SSC Tuatara might be still quite some way off 2020’s debunked 533km/h claim, but a recent 475km/h verified pass is impressive nonetheless.
Following intense controversy surrounding the legitimacy of 2020’s claimed 331mph (533km/h) run, and a legitimate 282.9mph (455.3km/h) two-way average last year that made it officially the world’s fastest production car, the hypercar has now achieved a 295mph (475km/h) top speed.
The attempt took place at the Kennedy Space Center in Florida on a 3.7km stretch of tarmac, and unlike the first run, the car was fitted with dual VBOX GNSS data recording systems from Racelogic alongside a Life Racing GPS to ensure accuracy. To verify the legitimacy of the run, SSC also invited one of the biggest critics of the first, Apex Nuerburg’s Robert Mitchell, to oversee the attempt – Racelogic technician Mitchell Townsend was also in attendance.
On May 14th 2022, car collector Larry Caplin achieved a 295mph peak speed in his very own SSC Tuatara, exceeding the 286.1mph (460.4km/h) peak he achieved in January 2021. This (still) comes with a caveat, though. A two-way average is required for top speed records to negate the effects of variables such as wind and surface inconsistencies, so although this speed stands it in good stead, the previous 282.9mph (455.3km/h) average is still the only official top speed that’s able to be put into the record books.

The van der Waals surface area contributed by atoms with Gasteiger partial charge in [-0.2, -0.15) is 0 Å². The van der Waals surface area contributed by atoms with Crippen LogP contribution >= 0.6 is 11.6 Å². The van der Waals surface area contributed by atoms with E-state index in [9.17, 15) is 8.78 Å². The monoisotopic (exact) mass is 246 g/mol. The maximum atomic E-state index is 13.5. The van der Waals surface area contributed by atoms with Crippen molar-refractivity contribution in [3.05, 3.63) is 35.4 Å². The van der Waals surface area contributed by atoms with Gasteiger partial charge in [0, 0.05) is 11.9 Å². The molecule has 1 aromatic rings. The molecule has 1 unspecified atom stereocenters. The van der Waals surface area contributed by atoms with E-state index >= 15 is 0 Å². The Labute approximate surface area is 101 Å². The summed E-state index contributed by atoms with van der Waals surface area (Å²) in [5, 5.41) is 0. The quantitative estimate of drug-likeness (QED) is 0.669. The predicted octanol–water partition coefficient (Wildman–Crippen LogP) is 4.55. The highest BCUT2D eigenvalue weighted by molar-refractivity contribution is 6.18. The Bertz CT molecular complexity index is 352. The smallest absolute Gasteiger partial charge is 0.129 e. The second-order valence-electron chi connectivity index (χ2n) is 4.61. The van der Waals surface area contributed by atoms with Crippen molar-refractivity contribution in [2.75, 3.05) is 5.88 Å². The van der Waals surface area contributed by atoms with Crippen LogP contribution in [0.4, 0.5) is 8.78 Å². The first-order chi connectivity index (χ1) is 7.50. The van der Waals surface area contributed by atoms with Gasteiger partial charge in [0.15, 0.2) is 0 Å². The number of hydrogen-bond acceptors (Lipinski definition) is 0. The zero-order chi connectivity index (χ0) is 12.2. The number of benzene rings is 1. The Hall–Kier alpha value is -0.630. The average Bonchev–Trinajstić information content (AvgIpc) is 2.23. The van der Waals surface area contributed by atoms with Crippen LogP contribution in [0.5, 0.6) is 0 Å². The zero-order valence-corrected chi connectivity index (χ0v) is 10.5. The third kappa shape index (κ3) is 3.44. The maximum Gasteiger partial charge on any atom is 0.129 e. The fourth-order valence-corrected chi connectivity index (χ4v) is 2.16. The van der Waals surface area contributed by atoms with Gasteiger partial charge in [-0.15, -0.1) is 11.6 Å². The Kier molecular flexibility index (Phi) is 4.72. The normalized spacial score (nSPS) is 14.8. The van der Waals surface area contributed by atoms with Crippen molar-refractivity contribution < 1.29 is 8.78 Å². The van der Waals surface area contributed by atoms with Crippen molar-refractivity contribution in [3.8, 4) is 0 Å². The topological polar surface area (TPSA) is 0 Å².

Nonetheless, this previous figure does still make the Tuatara world’s fastest production car, eclipsing the 277.9mph (447.2km/h) average of the previous record holder, Koenigsegg’s Agera RS. The SSC Ultimate Aero was the American hypercar that briefly stole the title of world’s fastest production car from the Bugatti Veyron in 2007, and now its successor holds top spot.
Unlike some recent record breaking hypercars, the Tuatara attempting these speeds is said to be production-spec, and identical to the product delivered to customers. It is also wearing road-legal Michelin Pilot Sport Cup 2 and running on an E85 fuel blend, which is often used by other high-performance hypercar manufacturers, such as Koenigsegg, to increase engine performance.
A twin-turbocharged flat-plane crank 5.9-litre V8 co-developed by SSC and Nelson Racing Engines is what powers the Tuatara, sending 1305km/h to the rear wheels through a seven-speed automated manual gearbox. The chassis it’s fitted within is a carbonfibre monocoque, and has a dry weight of 1247kg, the featherweight figure aided by carbonfibre body panels.
In order to reach such high speeds, more than just power is required, with the SSC team streamlining the Tuatara’s body to an impressive drag coefficient of just 0.279. SSC claims that it maintained a 37 per cent front and 63 per cent rear aerodynamic balance from 240km/h to its peak speed during the first record attempt.
First customer cars have already been delivered, with a total of 99 to be produced in total, but pricing remains unconfirmed.